the first-club-head crown weight is less than the second-club-head crown weight, and the second-club-head crown weight is less than the third-club-head crown weight.
13. A set of wood golf clubs, the set comprising:
a first wood club head having
a first-club-head sole weight,
a first-club-head crown weight, and
a first club head total weight;
a second wood club head having
a second-club-head sole weight,
a second-club-head crown weight, and
a second club head total weight; and
a third wood club head having
a third-club-head sole weight,
a third-club-head crown weight, and
a third club head total weight;
wherein
the external shape of the first wood club head, the external shape of the second wood club head, and an external shape of the wood third club head are substantially the same,
the first club head total weight, the second club head total weight, and the third club head total weight are substantially the same,
the first-club-head sole weight is greater than the second-club-head sole weight, and the second-club-head sole weight is greater than the third-club-head sole weight,
the first-club-head crown weight is less than the second-club-head crown weight, and the second-club-head crown weight is less than the third-club-head crown weight,
the first wood club head, the second wood club head, and the third wood club head each has no integral hosel,
the first wood club head, the second wood club head, and the third wood club head are each formed of exactly two pieces, a club head body and a club head face plate with a joint therebetween, and
each of the wood golf clubs includes
a bore in the respective wood club head sized to receive a wood club shaft therein, and
a threaded fastener that engages the respective wood club shaft to the respective wood club head, when the wood club shaft is inserted into the bore.
14. The set of wood golf clubs of claim 13, wherein each of the first wood club head, the second wood club head, and the third wood club head displaces substantially the same volume.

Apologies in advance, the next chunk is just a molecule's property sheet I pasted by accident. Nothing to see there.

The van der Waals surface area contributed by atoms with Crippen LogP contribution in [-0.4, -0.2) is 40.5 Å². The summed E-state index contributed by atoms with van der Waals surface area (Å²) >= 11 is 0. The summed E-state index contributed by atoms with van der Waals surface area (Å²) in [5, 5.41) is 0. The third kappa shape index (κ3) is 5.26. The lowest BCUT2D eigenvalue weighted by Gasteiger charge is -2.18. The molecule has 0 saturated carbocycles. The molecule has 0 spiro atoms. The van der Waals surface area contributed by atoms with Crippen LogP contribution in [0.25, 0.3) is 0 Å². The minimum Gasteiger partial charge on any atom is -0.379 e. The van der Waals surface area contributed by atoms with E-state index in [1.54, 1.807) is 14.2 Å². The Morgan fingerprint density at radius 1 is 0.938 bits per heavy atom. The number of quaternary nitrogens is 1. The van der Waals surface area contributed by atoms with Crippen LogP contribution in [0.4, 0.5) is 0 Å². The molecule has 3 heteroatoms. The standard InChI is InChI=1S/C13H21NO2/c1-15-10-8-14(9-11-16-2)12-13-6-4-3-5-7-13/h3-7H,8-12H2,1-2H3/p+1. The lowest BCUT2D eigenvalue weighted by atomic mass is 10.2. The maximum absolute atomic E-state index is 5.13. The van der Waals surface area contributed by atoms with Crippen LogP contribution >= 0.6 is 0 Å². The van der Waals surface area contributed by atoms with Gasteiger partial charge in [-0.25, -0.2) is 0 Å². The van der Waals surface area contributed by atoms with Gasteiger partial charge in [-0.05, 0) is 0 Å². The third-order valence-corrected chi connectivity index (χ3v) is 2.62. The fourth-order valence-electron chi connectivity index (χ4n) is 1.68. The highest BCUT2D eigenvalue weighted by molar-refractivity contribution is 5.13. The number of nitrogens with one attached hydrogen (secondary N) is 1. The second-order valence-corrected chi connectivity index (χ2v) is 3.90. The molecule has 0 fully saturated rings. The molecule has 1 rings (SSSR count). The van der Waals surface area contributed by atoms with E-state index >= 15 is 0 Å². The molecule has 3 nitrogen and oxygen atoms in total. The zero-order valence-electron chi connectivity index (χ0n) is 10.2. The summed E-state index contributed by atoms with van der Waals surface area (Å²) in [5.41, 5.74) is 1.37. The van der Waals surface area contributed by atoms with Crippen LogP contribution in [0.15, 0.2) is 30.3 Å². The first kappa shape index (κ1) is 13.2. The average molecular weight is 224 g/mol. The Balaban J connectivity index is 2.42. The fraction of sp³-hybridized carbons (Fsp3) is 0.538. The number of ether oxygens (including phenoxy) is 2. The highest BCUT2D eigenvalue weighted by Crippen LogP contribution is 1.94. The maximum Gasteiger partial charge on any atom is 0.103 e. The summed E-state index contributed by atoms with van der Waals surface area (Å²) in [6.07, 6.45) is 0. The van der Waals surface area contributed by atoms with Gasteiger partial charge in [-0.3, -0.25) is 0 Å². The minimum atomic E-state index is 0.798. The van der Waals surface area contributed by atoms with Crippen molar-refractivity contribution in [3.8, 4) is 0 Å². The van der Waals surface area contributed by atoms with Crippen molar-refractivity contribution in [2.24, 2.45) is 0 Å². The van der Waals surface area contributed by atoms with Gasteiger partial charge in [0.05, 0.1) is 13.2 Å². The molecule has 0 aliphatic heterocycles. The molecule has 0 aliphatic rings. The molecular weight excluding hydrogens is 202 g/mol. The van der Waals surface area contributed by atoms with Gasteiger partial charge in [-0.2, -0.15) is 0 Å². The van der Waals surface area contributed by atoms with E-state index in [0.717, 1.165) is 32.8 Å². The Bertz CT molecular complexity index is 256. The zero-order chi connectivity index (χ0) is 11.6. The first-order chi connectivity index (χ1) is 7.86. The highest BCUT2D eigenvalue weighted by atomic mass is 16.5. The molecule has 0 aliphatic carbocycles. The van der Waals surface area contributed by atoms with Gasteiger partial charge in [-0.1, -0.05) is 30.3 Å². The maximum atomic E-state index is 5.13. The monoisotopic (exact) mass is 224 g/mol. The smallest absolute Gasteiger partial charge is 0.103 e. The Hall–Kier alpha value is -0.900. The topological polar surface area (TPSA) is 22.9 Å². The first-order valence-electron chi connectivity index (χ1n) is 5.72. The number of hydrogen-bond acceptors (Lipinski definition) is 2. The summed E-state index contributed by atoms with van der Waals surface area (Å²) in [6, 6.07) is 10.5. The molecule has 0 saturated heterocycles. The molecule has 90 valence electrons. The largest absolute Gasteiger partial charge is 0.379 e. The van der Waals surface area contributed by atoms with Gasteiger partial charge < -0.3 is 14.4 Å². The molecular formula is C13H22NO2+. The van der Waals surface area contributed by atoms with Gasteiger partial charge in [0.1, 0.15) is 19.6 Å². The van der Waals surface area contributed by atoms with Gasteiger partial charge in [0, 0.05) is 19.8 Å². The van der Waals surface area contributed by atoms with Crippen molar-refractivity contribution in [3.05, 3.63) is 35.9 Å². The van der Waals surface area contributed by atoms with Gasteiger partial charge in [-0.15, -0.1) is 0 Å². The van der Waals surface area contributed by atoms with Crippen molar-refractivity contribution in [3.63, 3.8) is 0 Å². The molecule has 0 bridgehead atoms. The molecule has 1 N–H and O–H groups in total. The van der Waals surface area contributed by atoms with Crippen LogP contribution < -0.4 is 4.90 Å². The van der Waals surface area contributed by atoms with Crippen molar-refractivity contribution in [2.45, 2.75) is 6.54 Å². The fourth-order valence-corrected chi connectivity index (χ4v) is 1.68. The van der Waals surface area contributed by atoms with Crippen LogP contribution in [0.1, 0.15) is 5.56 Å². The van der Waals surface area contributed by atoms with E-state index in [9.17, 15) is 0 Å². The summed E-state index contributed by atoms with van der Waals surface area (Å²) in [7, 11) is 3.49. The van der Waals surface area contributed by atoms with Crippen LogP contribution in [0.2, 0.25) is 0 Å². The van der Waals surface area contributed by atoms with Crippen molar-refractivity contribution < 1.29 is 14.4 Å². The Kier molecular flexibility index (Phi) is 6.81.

15. The set of wood golf clubs of claim 13, wherein each of the first wood club head, the second wood club head, and the third wood club head displaces about 335 cubic centimeters.
16. The set of wood golf clubs of claim 13, wherein each of the first wood club head, the second wood club head, and the third wood club head weighs from about 195 grams to about 205 grams.
17. The set of wood golf clubs of claim 13, wherein each of the first wood club head, the second wood club head, and the third wood club head is made of a titanium alloy.
18. The set of wood golf clubs of claim 13, wherein each of the first wood club head, the second wood club head, and the third wood club head is made of a titanium alloy having an as-cast microstructure.
19. The set of wood golf clubs of claim 13, wherein each of the first wood club head, the second wood club head, and the third wood club head is made of a metal alloy having an as-cast microstructure.
20. The set of wood golf clubs of claim 13, wherein at least one of the wood club heads has a wood club shaft affixed thereto.
21. A method for providing a wood golf club for a player, comprising the steps of
providing a first wood golf club for the player, the first wood golf club having a first wood club head with a first club head total weight and a first vertical center of gravity;
analyzing the performance of the player using the first wood golf club;
providing a second wood golf club for the player, the second wood golf club having a second wood club head with a second wood club head total weight substantially equal to the first wood club head total weight and a second vertical center of gravity different from first vertical center of gravity; and
analyzing the performance of the player using the second wood golf club.
22. The method of claim 21, wherein the steps of providing the first wood golf club and providing the second wood golf club include the steps of
providing the first wood club head having
a first-club-head sole weight, and
a first-club-head crown weight, and
providing the second wood club head having
a second-club-head sole weight, and
a second-club-head crown weight,
wherein
an external shape of the first wood club head and an external shape of the second wood club head are substantially the same,
the first-club-head sole weight is greater than the second-club-head sole weight, and
the first-club-head crown weight is less than the second-club-head crown weight.
Description

[0001] This invention relates to wood golf clubs and, more particularly, to such wood golf clubs wherein the vertical center of gravity of the wood club head is selectable.

BACKGROUND OF THE INVENTION

[0002] The golf clubs that are used to hit the golf ball the greatest distances are the “woods”. The woods originally were made of natural wood but today are made of metals or composite materials. However, they continue to be termed “wood golf clubs” or “woods”, and that terminology is used herein.